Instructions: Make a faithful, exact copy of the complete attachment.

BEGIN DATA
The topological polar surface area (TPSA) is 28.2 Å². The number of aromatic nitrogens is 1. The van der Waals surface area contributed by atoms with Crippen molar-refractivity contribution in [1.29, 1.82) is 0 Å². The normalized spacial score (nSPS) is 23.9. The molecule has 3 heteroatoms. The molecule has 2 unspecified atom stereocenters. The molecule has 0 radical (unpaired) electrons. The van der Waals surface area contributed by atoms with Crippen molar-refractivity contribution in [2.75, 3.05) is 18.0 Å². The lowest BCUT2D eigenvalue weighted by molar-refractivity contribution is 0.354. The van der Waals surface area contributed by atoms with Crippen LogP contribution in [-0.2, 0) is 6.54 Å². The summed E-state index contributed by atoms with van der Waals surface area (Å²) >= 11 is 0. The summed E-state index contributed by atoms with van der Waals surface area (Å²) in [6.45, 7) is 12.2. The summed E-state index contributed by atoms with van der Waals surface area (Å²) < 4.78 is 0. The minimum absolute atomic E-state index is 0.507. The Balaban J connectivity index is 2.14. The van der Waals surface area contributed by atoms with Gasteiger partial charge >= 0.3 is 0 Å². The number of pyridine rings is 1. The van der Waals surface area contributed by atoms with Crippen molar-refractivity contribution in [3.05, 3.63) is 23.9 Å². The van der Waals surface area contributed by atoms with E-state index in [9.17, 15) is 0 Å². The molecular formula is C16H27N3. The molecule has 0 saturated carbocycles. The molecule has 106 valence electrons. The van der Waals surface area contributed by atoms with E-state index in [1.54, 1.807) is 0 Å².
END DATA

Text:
The topological polar surface area (TPSA) is 28.2 Å². The number of aromatic nitrogens is 1. The van der Waals surface area contributed by atoms with Crippen molar-refractivity contribution in [1.29, 1.82) is 0 Å². The normalized spacial score (nSPS) is 23.9. The molecule has 3 heteroatoms. The molecule has 2 unspecified atom stereocenters. The molecule has 0 radical (unpaired) electrons. The van der Waals surface area contributed by atoms with Crippen molar-refractivity contribution in [2.75, 3.05) is 18.0 Å². The lowest BCUT2D eigenvalue weighted by molar-refractivity contribution is 0.354. The van der Waals surface area contributed by atoms with Crippen LogP contribution in [-0.2, 0) is 6.54 Å². The summed E-state index contributed by atoms with van der Waals surface area (Å²) >= 11 is 0. The summed E-state index contributed by atoms with van der Waals surface area (Å²) in [6.45, 7) is 12.2. The summed E-state index contributed by atoms with van der Waals surface area (Å²) < 4.78 is 0. The minimum absolute atomic E-state index is 0.507. The Balaban J connectivity index is 2.14. The van der Waals surface area contributed by atoms with Gasteiger partial charge >= 0.3 is 0 Å². The number of pyridine rings is 1. The van der Waals surface area contributed by atoms with Crippen molar-refractivity contribution in [3.05, 3.63) is 23.9 Å². The van der Waals surface area contributed by atoms with E-state index in [9.17, 15) is 0 Å². The molecular formula is C16H27N3. The molecule has 0 saturated carbocycles. The molecule has 106 valence electrons. The van der Waals surface area contributed by atoms with E-state index in [1.54, 1.807) is 0 Å².